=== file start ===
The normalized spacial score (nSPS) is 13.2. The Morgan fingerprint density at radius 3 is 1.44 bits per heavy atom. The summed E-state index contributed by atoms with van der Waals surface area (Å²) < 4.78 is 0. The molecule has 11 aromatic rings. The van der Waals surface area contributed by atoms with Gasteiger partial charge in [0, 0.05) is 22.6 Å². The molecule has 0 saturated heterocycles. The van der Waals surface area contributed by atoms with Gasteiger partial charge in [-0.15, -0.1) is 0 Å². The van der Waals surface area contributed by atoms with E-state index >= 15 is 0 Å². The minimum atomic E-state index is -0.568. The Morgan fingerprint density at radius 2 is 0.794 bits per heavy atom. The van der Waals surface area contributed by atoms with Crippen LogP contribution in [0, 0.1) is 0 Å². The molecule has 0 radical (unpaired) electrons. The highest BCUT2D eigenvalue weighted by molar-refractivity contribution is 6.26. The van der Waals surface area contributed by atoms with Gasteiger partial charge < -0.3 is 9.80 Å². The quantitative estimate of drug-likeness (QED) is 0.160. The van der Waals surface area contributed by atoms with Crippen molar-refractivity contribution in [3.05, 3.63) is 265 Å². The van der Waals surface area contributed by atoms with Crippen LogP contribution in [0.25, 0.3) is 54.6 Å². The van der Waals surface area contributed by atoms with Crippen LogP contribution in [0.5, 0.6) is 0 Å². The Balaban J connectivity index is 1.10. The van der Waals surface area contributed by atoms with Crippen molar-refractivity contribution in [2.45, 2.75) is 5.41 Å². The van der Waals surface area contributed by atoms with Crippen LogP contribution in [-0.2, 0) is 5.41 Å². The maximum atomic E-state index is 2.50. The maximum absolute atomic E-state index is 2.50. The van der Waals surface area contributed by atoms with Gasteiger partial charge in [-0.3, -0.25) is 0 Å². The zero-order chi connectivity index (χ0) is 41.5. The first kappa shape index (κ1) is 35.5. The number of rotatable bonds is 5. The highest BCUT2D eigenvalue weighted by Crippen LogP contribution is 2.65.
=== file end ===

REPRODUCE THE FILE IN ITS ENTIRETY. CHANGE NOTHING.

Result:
The normalized spacial score (nSPS) is 13.2. The Morgan fingerprint density at radius 3 is 1.44 bits per heavy atom. The summed E-state index contributed by atoms with van der Waals surface area (Å²) < 4.78 is 0. The molecule has 11 aromatic rings. The van der Waals surface area contributed by atoms with Gasteiger partial charge in [0, 0.05) is 22.6 Å². The molecule has 0 saturated heterocycles. The van der Waals surface area contributed by atoms with Gasteiger partial charge in [-0.15, -0.1) is 0 Å². The van der Waals surface area contributed by atoms with E-state index >= 15 is 0 Å². The minimum atomic E-state index is -0.568. The Morgan fingerprint density at radius 2 is 0.794 bits per heavy atom. The van der Waals surface area contributed by atoms with Crippen LogP contribution in [0, 0.1) is 0 Å². The molecule has 0 radical (unpaired) electrons. The highest BCUT2D eigenvalue weighted by molar-refractivity contribution is 6.26. The van der Waals surface area contributed by atoms with Gasteiger partial charge < -0.3 is 9.80 Å². The quantitative estimate of drug-likeness (QED) is 0.160. The van der Waals surface area contributed by atoms with Crippen molar-refractivity contribution in [3.05, 3.63) is 265 Å². The van der Waals surface area contributed by atoms with Crippen LogP contribution in [0.25, 0.3) is 54.6 Å². The van der Waals surface area contributed by atoms with Crippen LogP contribution in [0.5, 0.6) is 0 Å². The Balaban J connectivity index is 1.10. The van der Waals surface area contributed by atoms with Crippen molar-refractivity contribution in [2.45, 2.75) is 5.41 Å². The van der Waals surface area contributed by atoms with Crippen LogP contribution in [-0.2, 0) is 5.41 Å². The maximum atomic E-state index is 2.50. The maximum absolute atomic E-state index is 2.50. The van der Waals surface area contributed by atoms with Gasteiger partial charge in [-0.3, -0.25) is 0 Å². The zero-order chi connectivity index (χ0) is 41.5. The first kappa shape index (κ1) is 35.5. The number of rotatable bonds is 5. The highest BCUT2D eigenvalue weighted by Crippen LogP contribution is 2.65.